Contracts Catapult EDS

The IT services giant's first-quarter profit increases by $20 million, and revenue tops analysts' estimates.
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Updated from 6:29 p.m. EDT

Helped by billion-dollar contracts,

Electronic Data Systems'

(EDS)

first-quarter profit pushed higher although the company missed Wall Street's estimates and guided lower for the second-quarter earnings.

But on a conference call with analysts, EDS CEO Mike Jordan said that the company's $3.9 billion contract extension with the Navy has helped the company turn a corner, and now it is in "a two-party race" with

IBM

(IBM) - Get Report

for the bulk of the IT services mega deals.

During the quarter, EDS also renewed a contract with

General Motors

(GM) - Get Report

for $3.6 billion. Total contract signings for the quarter was $10 billion, up 45% from the $6.9 billion a year ago.

The IT services giant said late Tuesday that it earned $24 million, or 5 cents a share for the first quarter, up from $4 million, or a penny a share, during the parallel quarter last year.

The company earned $69 million, or 13 cents a share, when excluding items such as an after-tax loss of $9 million (a penny a share) for discontinued operations and $53 million before taxes (7 cents a share) for stock-options expenses.

Assuming analysts excluded the discontinued operations and included the stock-option expense in their estimates, the company's earnings of 6 cents a share missed the Thomson First Call consensus of 8 cents a share.

In the year-ago quarter, EDS earned $42 million, or 8 cents a share minus items.

On the top line, EDS posted $5.08 billion, above the $4.74 billion in sales a year ago and the First Call estimate of $4.8 billion.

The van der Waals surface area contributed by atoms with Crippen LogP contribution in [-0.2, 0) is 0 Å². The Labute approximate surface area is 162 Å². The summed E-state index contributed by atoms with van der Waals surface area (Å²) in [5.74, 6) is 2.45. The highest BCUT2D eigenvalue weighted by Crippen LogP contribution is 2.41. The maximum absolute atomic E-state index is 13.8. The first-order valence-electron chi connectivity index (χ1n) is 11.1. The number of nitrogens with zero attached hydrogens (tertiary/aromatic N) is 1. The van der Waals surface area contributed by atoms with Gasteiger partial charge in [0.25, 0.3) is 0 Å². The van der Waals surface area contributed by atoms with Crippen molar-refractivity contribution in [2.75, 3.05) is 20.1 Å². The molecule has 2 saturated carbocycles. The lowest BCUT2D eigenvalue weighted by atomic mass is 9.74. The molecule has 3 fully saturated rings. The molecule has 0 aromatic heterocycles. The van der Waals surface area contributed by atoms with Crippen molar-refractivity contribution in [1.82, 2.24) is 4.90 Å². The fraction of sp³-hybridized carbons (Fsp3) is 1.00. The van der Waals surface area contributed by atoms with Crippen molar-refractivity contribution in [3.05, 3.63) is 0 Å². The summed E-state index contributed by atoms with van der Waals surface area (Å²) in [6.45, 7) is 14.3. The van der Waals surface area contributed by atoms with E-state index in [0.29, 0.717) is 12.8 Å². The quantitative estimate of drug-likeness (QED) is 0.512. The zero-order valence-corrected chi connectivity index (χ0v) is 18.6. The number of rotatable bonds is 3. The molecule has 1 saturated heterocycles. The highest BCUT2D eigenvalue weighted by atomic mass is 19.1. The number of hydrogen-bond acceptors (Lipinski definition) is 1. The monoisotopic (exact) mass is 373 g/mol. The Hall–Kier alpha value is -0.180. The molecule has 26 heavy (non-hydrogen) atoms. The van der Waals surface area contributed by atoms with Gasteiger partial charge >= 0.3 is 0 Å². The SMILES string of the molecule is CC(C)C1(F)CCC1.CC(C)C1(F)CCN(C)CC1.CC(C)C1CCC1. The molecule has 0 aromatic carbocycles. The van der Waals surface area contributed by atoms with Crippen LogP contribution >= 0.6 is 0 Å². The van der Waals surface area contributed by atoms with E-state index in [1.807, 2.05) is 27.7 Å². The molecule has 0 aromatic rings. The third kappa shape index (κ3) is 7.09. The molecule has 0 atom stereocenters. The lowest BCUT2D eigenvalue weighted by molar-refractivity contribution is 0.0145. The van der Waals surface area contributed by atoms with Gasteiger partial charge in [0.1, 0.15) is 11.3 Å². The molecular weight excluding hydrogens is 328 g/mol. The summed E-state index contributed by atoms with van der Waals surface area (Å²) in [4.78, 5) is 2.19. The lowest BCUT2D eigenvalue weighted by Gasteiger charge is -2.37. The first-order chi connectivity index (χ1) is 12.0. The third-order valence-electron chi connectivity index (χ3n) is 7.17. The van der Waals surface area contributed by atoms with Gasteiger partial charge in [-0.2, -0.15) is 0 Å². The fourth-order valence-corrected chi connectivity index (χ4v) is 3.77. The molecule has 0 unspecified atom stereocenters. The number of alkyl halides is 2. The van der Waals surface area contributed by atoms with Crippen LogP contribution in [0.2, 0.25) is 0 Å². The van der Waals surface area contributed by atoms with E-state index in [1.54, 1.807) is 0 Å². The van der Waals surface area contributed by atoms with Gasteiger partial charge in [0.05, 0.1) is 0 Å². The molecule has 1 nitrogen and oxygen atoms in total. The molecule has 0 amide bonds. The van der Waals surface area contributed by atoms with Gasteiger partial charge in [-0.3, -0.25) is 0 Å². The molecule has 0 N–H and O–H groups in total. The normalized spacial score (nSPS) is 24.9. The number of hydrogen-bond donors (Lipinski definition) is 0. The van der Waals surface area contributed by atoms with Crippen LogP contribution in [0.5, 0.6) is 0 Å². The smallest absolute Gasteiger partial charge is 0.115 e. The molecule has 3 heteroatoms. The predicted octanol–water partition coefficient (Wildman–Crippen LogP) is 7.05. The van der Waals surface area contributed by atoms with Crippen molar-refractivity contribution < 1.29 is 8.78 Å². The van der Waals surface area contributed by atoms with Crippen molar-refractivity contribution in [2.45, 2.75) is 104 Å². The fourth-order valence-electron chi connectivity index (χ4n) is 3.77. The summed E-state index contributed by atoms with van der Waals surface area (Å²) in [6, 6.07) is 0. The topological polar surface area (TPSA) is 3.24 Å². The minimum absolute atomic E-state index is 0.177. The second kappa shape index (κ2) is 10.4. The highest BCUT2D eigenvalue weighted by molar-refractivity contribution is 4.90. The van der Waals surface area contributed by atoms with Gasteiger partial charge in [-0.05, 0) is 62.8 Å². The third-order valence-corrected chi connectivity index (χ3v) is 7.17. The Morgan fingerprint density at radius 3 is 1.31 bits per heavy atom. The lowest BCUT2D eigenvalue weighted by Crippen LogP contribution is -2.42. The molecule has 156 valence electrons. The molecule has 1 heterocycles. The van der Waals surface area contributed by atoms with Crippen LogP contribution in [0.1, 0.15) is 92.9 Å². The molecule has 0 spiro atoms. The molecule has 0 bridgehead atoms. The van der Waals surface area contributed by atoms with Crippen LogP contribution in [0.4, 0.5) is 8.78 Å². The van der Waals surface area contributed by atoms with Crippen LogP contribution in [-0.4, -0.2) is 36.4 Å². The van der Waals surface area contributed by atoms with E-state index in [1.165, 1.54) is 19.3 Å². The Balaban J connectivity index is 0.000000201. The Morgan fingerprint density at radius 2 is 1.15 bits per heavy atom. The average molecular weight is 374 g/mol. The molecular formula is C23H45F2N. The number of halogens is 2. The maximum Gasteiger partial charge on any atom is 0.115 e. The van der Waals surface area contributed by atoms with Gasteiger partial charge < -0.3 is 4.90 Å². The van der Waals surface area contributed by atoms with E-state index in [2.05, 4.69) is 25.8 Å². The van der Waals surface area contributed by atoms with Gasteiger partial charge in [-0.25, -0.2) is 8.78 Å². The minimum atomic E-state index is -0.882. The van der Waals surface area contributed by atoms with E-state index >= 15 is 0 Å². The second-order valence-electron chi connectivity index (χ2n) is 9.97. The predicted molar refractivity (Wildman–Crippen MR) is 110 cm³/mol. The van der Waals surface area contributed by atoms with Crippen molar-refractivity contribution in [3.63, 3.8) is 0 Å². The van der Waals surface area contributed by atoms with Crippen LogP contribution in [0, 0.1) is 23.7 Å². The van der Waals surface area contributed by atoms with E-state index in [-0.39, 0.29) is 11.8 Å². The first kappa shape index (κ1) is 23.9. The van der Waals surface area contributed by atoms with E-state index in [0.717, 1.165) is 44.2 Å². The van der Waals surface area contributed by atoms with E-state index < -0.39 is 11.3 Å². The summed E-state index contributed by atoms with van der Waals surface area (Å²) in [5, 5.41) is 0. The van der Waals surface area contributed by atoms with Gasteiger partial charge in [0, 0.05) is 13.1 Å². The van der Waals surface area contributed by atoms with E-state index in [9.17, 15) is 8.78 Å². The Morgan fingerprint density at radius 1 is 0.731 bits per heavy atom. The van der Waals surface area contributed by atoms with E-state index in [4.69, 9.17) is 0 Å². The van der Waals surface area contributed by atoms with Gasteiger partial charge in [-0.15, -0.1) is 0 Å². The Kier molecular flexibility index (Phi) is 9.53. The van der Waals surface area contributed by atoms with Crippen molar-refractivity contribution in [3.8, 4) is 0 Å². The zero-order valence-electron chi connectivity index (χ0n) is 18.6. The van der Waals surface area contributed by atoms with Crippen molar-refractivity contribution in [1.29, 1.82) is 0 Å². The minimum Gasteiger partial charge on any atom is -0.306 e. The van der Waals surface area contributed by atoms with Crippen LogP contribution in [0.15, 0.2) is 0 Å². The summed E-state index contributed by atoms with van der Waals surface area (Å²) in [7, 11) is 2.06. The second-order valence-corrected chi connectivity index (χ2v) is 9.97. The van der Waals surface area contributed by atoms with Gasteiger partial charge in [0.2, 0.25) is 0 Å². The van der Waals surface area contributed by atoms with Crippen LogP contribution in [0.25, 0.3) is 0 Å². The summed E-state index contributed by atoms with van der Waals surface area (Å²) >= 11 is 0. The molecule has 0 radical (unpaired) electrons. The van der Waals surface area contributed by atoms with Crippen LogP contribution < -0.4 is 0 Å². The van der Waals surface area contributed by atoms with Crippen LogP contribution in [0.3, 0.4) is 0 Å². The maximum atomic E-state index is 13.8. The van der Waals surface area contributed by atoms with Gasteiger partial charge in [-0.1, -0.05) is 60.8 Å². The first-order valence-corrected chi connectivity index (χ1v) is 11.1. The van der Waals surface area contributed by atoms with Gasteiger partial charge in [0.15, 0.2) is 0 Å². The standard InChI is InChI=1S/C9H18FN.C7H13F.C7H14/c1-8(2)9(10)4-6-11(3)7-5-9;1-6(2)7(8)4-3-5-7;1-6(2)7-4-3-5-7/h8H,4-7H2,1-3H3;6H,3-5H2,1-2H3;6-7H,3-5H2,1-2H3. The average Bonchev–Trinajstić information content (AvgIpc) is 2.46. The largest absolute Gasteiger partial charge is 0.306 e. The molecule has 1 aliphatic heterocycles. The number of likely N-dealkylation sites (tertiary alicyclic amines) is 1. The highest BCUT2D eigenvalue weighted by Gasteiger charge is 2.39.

"EDS posted solid financial performance in the first quarter and continued to make progress on investment initiatives, while securing two landmark contracts for the company," CEO Mike Jordan said in a statement.

Shares of the company were down after the bell, dipping 47 cents, or 1.7%, to $27.15.

For the second quarter, EDS said EPS would range from 12 cents to 17 cents including a 5-cent stock compensation expense and that revenue would range from $5 billion to $5.2 billion.

The average forecast for the IT services giant is 18 cents a share on revenue of $5.08 billion.

EDS also reiterated its full-year projections, forecasting an EPS including stock compensation expense between 83 cents and 89 cents, with sales tallying $20 billion to $20.5 billion. On that basis, EDS would meet the average EPS projection of 89 cents and the consensus revenue estimate of $20.17 billion.

Jordan said the company has had a strong start to the second quarter already, signing a

signed a seven year deal worth $1.7 billion with

Kraft Foods

(KFT)

.

As previously reported, the company said it has offered to

buy a controlling stake in Bombay-based

Mphasis

which would double its presence in India by the end of 2006, expand its capabilities in financial services, applications development and the higher growth business processing outsourcing. The company said it was too early to factor Mphasis into its guidance.

EDS closed the regular session up 3 cents to $27.62.

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